Dismiss Notice
Join Physics Forums Today!
The friendliest, high quality science and math community on the planet! Everyone who loves science is here!

Homework Help: Rudin 7.24

  1. May 5, 2008 #1
    1. The problem statement, all variables and given/known data
    Let X be a metric space, with metric d. Fix a point a in X. Assign to each p in X the function f_p defined by

    [tex]f_p(x) = d(x,p)-d(x,a)[/tex]

    where x in X.

    Prove that [itex]|f_p(x)|\leq d(a,p)[/itex] for all x in X, and that therefore, f_p in C(X).

    Prove that [itex]||f_p-f_q|| = d(p,q)[/itex] for all p,q in X.

    If [itex]\phi(p) = f_p[/itex] it follows that \phi is an isometry (a distance-preserving mapping) of X onto [itex]\phi(X) \subset C(X)[/itex].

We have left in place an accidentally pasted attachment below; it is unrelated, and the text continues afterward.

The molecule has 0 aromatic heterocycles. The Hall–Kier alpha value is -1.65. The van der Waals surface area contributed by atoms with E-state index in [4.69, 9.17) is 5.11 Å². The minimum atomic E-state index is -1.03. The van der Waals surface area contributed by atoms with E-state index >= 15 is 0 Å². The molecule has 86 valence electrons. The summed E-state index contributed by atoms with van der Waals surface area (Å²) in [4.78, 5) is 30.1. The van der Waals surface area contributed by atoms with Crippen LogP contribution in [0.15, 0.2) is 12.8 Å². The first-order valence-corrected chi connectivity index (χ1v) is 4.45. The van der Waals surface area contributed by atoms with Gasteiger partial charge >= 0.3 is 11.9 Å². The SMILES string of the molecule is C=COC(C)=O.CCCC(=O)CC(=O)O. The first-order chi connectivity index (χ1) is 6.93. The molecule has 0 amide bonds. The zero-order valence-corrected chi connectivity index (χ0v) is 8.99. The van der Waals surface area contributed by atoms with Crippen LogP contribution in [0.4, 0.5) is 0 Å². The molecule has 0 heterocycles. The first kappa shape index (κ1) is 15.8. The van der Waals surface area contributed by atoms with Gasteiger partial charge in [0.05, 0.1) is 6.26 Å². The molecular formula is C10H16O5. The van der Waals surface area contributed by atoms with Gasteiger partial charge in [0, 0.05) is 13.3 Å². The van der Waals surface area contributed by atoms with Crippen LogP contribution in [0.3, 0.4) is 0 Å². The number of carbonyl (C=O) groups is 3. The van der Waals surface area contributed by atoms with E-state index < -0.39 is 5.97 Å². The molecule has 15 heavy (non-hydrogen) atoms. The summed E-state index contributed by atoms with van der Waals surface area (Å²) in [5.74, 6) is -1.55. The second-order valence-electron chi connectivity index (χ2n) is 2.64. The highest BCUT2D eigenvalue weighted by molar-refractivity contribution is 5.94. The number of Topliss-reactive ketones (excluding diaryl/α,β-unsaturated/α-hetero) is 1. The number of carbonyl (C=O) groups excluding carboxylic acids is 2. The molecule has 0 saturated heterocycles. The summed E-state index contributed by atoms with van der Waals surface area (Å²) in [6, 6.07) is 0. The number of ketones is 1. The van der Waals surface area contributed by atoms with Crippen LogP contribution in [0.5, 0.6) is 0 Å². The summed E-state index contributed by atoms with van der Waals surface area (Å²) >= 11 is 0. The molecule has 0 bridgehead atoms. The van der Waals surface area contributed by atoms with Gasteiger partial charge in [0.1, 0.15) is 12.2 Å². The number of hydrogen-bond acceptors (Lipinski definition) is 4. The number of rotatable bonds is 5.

Let Y be the closure of \phi(X) in C(X). Show that Y is complete.
    (Conclusion: X is isometric to a dense subset of a complete metric space Y)

    Note: Rudin uses C(X) as the set of complex-valued, continuous, bounded functions with domain X.

    2. Relevant equations



    3. The attempt at a solution
    I can do everything but show that Y is complete. Of course we know that C(X) is complete. We also know that if {f_p_i} is a Cauchy sequence in \phi(X), then {p_i} is a Cauchy sequence in X.

    If {g_n} is a Cauchy sequence in Y, then
    [tex]{g_n} = {\lim_{i \to \infty} f_{n,p_i}}[/tex]
    but I don't know how to use that to prove that g_n converges.
     
    Last edited: May 5, 2008
  2. jcsd
  3. May 7, 2008 #2
    anyone?
     
Share this great discussion with others via Reddit, Google+, Twitter, or Facebook